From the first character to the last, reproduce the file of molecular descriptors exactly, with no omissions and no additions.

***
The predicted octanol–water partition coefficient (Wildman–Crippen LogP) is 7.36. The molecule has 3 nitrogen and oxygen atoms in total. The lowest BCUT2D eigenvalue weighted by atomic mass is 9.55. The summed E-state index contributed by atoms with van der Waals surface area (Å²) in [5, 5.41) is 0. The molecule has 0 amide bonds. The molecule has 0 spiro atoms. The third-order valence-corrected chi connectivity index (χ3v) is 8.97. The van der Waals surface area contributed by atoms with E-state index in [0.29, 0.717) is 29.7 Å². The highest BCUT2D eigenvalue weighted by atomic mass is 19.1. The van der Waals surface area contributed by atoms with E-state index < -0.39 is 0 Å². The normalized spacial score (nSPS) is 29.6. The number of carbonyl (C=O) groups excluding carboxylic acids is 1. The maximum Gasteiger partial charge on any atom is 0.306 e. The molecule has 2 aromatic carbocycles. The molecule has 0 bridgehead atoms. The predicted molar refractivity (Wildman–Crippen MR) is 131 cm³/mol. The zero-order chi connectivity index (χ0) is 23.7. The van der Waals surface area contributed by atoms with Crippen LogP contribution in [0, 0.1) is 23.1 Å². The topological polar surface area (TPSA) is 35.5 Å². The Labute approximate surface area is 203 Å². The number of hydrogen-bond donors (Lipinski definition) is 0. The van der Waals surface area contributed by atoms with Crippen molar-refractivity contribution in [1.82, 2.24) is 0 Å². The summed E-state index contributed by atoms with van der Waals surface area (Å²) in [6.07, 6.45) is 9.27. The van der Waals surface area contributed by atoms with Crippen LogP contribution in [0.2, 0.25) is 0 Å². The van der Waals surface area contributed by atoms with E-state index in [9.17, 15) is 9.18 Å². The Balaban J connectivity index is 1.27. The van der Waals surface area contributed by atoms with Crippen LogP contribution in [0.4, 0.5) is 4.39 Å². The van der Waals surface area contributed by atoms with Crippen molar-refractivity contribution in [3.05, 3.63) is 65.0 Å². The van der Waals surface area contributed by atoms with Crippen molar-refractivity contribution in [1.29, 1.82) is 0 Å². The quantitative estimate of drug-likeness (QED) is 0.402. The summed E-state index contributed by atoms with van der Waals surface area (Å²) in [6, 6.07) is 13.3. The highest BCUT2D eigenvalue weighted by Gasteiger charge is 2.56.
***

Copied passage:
The predicted octanol–water partition coefficient (Wildman–Crippen LogP) is 7.36. The molecule has 3 nitrogen and oxygen atoms in total. The lowest BCUT2D eigenvalue weighted by atomic mass is 9.55. The summed E-state index contributed by atoms with van der Waals surface area (Å²) in [5, 5.41) is 0. The molecule has 0 amide bonds. The molecule has 0 spiro atoms. The third-order valence-corrected chi connectivity index (χ3v) is 8.97. The van der Waals surface area contributed by atoms with E-state index in [0.29, 0.717) is 29.7 Å². The highest BCUT2D eigenvalue weighted by atomic mass is 19.1. The van der Waals surface area contributed by atoms with E-state index < -0.39 is 0 Å². The normalized spacial score (nSPS) is 29.6. The number of carbonyl (C=O) groups excluding carboxylic acids is 1. The maximum Gasteiger partial charge on any atom is 0.306 e. The molecule has 2 aromatic carbocycles. The molecule has 0 bridgehead atoms. The predicted molar refractivity (Wildman–Crippen MR) is 131 cm³/mol. The zero-order chi connectivity index (χ0) is 23.7. The van der Waals surface area contributed by atoms with Crippen LogP contribution in [0, 0.1) is 23.1 Å². The topological polar surface area (TPSA) is 35.5 Å². The Labute approximate surface area is 203 Å². The number of hydrogen-bond donors (Lipinski definition) is 0. The van der Waals surface area contributed by atoms with Crippen molar-refractivity contribution in [1.82, 2.24) is 0 Å². The summed E-state index contributed by atoms with van der Waals surface area (Å²) in [6.07, 6.45) is 9.27. The van der Waals surface area contributed by atoms with Crippen LogP contribution in [0.2, 0.25) is 0 Å². The van der Waals surface area contributed by atoms with E-state index in [9.17, 15) is 9.18 Å². The Balaban J connectivity index is 1.27. The van der Waals surface area contributed by atoms with Crippen LogP contribution in [0.4, 0.5) is 4.39 Å². The van der Waals surface area contributed by atoms with Crippen molar-refractivity contribution in [3.05, 3.63) is 65.0 Å². The van der Waals surface area contributed by atoms with Crippen molar-refractivity contribution in [1.29, 1.82) is 0 Å². The quantitative estimate of drug-likeness (QED) is 0.402. The summed E-state index contributed by atoms with van der Waals surface area (Å²) in [6, 6.07) is 13.3. The highest BCUT2D eigenvalue weighted by Gasteiger charge is 2.56.